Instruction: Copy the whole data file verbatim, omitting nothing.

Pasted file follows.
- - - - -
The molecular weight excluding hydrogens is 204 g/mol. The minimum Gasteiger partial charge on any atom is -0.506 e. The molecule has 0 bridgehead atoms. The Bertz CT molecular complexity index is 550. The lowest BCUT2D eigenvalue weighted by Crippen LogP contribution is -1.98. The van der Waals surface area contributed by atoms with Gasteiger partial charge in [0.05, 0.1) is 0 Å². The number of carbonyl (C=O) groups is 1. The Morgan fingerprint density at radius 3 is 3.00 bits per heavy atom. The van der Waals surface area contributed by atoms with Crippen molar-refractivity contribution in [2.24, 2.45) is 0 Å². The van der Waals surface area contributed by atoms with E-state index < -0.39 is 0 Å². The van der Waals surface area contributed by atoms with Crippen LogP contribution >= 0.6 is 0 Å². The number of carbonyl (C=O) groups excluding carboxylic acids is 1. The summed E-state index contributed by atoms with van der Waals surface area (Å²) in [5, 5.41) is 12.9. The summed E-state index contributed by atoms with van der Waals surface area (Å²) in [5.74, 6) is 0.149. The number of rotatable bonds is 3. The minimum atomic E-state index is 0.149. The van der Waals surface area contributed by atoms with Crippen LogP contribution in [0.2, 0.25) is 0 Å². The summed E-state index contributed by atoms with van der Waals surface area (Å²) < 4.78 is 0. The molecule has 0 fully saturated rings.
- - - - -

The molecular weight excluding hydrogens is 204 g/mol. The minimum Gasteiger partial charge on any atom is -0.506 e. The molecule has 0 bridgehead atoms. The Bertz CT molecular complexity index is 550. The lowest BCUT2D eigenvalue weighted by Crippen LogP contribution is -1.98. The van der Waals surface area contributed by atoms with Gasteiger partial charge in [0.05, 0.1) is 0 Å². The number of carbonyl (C=O) groups is 1. The Morgan fingerprint density at radius 3 is 3.00 bits per heavy atom. The van der Waals surface area contributed by atoms with Crippen molar-refractivity contribution in [2.24, 2.45) is 0 Å². The van der Waals surface area contributed by atoms with E-state index < -0.39 is 0 Å². The van der Waals surface area contributed by atoms with Crippen LogP contribution >= 0.6 is 0 Å². The number of carbonyl (C=O) groups excluding carboxylic acids is 1. The summed E-state index contributed by atoms with van der Waals surface area (Å²) in [5, 5.41) is 12.9. The summed E-state index contributed by atoms with van der Waals surface area (Å²) in [5.74, 6) is 0.149. The number of rotatable bonds is 3. The minimum atomic E-state index is 0.149. The van der Waals surface area contributed by atoms with Crippen LogP contribution in [0.2, 0.25) is 0 Å². The summed E-state index contributed by atoms with van der Waals surface area (Å²) < 4.78 is 0. The molecule has 0 fully saturated rings.